(a) RASHI explains that the three parables involve a fox who tricked a wolf.
The fox told the wolf to enter the courtyard of a Jewish home and help the
Jews prepare for Shabbos, and in return they would let him join them for the
Shabbos meals. The wolf was persuaded and he entered the courtyard to help
the Jews prepare for Shabbos. However, upon seeing the wolf, the Jews
immediately beat him and chased him away with sticks. The wold wanted to
kill the fox, but the fox told the wolf, "They have nothing against you.
Rather, they hit you because of what your father did. He once helped the
Jews prepare a meal, but he ate all of the fine meat himself." When the wolf
commented how it was unfair that he should be punished for the deeds of his
father, the fox quoted the verse, "Fathers will eat unripe grapes and the
teeth of the sons will be blunted," explaining that sons must suffer for the
sins of their fathers.
The fox then advised the wolf to come with him to a place that has lots of
food to eat. The fox took him to a well. Extended across the top of the well
was a wooden rod with two buckets attached to opposite ends of a rope that
was wrapped around the wood. The fox jumped into one of the buckets and
descended down into the well, as the other bucket rose to the top. The wolf
asked the fox, "Why did you go into the well?"
The fox replied, "There is fine and cheese to eat," and he showed him in the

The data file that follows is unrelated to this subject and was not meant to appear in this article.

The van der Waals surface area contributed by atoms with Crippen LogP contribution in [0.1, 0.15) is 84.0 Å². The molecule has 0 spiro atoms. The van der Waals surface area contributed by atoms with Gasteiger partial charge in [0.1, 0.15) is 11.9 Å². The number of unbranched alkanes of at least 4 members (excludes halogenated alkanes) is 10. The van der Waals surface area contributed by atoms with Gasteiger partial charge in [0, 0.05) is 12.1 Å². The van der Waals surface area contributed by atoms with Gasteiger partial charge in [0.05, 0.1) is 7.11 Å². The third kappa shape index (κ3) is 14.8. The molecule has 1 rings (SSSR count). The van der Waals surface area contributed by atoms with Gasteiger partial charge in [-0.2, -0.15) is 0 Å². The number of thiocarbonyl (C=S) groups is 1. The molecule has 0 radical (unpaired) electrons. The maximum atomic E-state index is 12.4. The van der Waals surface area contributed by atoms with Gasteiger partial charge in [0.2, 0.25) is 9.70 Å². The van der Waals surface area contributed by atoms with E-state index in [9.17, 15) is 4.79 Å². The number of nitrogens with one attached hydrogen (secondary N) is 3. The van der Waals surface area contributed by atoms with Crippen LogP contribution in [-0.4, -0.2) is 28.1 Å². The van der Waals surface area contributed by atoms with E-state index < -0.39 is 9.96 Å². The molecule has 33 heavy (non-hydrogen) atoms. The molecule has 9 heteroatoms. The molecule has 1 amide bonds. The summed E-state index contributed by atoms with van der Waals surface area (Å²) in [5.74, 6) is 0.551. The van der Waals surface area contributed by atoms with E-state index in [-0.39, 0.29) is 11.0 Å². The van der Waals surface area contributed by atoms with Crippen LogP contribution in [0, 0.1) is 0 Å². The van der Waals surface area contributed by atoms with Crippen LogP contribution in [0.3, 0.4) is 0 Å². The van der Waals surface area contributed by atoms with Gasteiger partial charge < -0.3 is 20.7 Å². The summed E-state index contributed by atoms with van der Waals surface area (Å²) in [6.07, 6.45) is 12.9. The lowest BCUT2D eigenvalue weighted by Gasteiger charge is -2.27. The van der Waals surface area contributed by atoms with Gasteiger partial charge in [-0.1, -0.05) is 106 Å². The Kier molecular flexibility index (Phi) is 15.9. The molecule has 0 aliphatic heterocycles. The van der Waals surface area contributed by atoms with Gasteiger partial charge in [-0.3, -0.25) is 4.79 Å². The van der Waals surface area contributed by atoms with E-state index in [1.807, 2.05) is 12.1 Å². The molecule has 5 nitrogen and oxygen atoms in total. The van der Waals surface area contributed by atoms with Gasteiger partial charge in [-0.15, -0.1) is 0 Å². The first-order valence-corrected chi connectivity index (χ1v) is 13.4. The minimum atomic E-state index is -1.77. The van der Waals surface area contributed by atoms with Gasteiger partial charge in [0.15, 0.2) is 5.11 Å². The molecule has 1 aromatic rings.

water the reflection of the moon, telling him that it was actually a piece
of cheese. "How can I come down?" asked the wolf. The fox told him to jump
into the other bucket. The wolf followed the advice of the fox, and his
heavy weight caused him to descend into the well while it lifted up the
counter bucket in which the fox was sitting. At the top of the well, the fox
jumped out of the bucket. "How can I get back up?" asked the wolf. The fox
replied with the verse in Mishlei, "The righteous one is removed from
trouble, and the wicked one comes in his place!" The fox added, "Does it not
say, 'Just balances, just weights?'"
The MAHARSHA asks that according to Rashi, there are actually only two
parables, and not three. Furthermore, what is the point of the verse about
The Maharsha says that he heard an explanation that says that there was more
to the story.
How could the fox risk his life and jump into the well with no way of
getting other, other than by relying on the wolf's foolishness to get
himself out of the well? What would the fox have done had the wolf not
followed him into the well by jumping into the second bucket? Furthermore,
when the fox showed the "cheese" in the well to the wolf, what would the fox
have done had the wolf asked to see the meat as well?
The answer is that the fox had already taken care of all of these problems.
The fox had placed a stone weighing more than himself in the other bucket.
In order to counter the weight of that stone and descend into the well, the
fox took another stone with him in his bucket. The weight of that stone
combined with his own weight enabled him to descend into the well. At the
bottom of the well, he pretended that he had a piece of meat in his hand
(which was really the stone that he took with him). If the wolf would not
believe him that there was food at the bottom of the well, then he simply
would have thrown his stone away, causing himself to be lifted back up to